Memorial of St. Ignatius of Antioch, bishop and martyr
(Romans 3:21-30; Luke 11:47-54)
St. Ignatius of Antioch contributed significantly to the historical knowledge of early Christianity. His seven letters while traveling to Rome for martyrdom give an unparalleled picture of Church order at the turn of the second century. Yet the zealousness, for which he is also famous, may make him more repulsive than interesting. In one letter he asks his readers not to interfere on his behalf when he is called to enter the lion’s den. Was he crazy?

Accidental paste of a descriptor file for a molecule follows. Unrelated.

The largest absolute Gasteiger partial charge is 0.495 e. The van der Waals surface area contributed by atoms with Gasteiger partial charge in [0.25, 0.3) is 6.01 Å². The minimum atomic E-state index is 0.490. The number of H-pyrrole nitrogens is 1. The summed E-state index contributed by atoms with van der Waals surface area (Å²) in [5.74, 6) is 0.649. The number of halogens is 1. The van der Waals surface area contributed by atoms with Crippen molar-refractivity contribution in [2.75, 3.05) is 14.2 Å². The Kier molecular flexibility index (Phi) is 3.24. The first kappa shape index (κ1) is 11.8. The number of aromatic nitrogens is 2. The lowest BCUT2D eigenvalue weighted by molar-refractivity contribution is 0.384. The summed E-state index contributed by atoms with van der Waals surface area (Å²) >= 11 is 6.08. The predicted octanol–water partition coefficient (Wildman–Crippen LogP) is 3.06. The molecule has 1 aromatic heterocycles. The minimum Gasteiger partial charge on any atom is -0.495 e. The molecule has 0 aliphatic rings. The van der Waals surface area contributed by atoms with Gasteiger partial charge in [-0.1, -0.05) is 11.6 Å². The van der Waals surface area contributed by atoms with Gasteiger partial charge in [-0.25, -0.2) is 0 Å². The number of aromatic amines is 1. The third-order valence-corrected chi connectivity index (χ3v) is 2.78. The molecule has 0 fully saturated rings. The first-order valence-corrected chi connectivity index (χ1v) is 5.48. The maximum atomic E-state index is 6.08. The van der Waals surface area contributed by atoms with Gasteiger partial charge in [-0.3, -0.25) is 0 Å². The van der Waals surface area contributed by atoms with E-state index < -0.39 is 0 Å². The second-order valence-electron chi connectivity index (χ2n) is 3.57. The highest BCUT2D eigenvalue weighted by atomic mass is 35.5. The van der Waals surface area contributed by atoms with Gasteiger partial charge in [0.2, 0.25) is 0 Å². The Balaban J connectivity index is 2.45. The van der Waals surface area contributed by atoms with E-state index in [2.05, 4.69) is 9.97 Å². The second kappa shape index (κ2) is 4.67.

Not likely. He was holy, that is given to God in an untypical way that made him desire to be with God more than linger with other human beings. Widows sometimes express a similar death wish as they long to be reunited with their husbands in eternal life. Ignatius evidently believed what St. Paul teaches in the passage from his letter to the Romans (one of Ignatius’ letters is also entitled so) read today. Because God has deemed him righteous on account of his faith, upon death he will experience eternal life.
We need not question our faith if we find ourselves wanting to live a long life. After all, we can enjoy a fruitful relationship with God among family and friends. Nevertheless, when God calls us, we will hopefully not rage against death but accept it as an invitation to see God, as St. Paul touchingly describes it in another letter, “face-to-face.”